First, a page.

500R is perfectly fine as a first bike. I test rode it an hour after 300R and wasn't popping wheelies at traffic lights or anything crazy like it. :) It's a very tame and user friendly bike and I personally didn't feel the extra weight (even at slow speed maneuvering around the dealer's parking lot).
The deciding factor for me was the price of 300R, especially since I got a very good deal. There weren't anything even remotely close in terms of discounts for 500R.
I'd say it's safe bet for a newer rider, though a few smaller-statured riders might find it a bit intimidating. The extra weight isn't that big of a deal except, again, to perhaps smaller-statured beginners, and it completely disappears once you're moving. As for wheelies, YouTube has multiple videos demonstrating that the 500 is easily capable of getting up on one wheel. Me, I'll be perfectly happy if my front wheel never leaves the ground the entire time I own this bike :)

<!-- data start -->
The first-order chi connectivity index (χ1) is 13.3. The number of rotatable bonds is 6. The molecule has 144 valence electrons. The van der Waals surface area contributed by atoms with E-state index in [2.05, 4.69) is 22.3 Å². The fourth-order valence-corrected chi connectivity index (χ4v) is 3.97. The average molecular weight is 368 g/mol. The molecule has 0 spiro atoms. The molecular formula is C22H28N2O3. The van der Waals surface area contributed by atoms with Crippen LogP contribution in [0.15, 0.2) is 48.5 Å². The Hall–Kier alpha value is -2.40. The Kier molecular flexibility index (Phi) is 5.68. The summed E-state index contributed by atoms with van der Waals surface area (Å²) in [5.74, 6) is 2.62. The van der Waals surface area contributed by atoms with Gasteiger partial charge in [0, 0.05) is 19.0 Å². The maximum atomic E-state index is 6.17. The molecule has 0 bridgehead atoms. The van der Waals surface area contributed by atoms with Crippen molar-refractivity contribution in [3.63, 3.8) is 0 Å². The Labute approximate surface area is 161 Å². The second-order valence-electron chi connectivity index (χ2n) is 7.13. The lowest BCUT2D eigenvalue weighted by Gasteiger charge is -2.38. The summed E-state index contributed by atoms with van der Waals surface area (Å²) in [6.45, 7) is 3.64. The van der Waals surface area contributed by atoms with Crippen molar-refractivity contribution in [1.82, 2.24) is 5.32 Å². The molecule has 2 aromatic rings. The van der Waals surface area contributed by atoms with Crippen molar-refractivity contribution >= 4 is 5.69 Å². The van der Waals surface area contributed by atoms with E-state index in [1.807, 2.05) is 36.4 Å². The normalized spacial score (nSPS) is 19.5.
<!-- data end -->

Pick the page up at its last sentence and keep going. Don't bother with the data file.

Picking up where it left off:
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Fuel economy is pretty similar, because on the 300 the bike isn't really useful under 4k RPM; and revs much higher than the 500 to get around.

300, best for city & highway.
500, Highway & Interstate/freeway.
 

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Discussion Starter #7
Fuel economy is pretty similar, because on the 300 the bike isn't really useful under 4k RPM; and revs much higher than the 500 to get around.

300, best for city & highway.
500, Highway & Interstate/freeway.
Yep, great point I'd forgotten to mention - the lower-revving 500 might eke out better mileage for those who spend lots of time on the interstate.

My 500 turns 6,000 RPM at 75mph - what is it on the 300, ballpark?
 

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depends.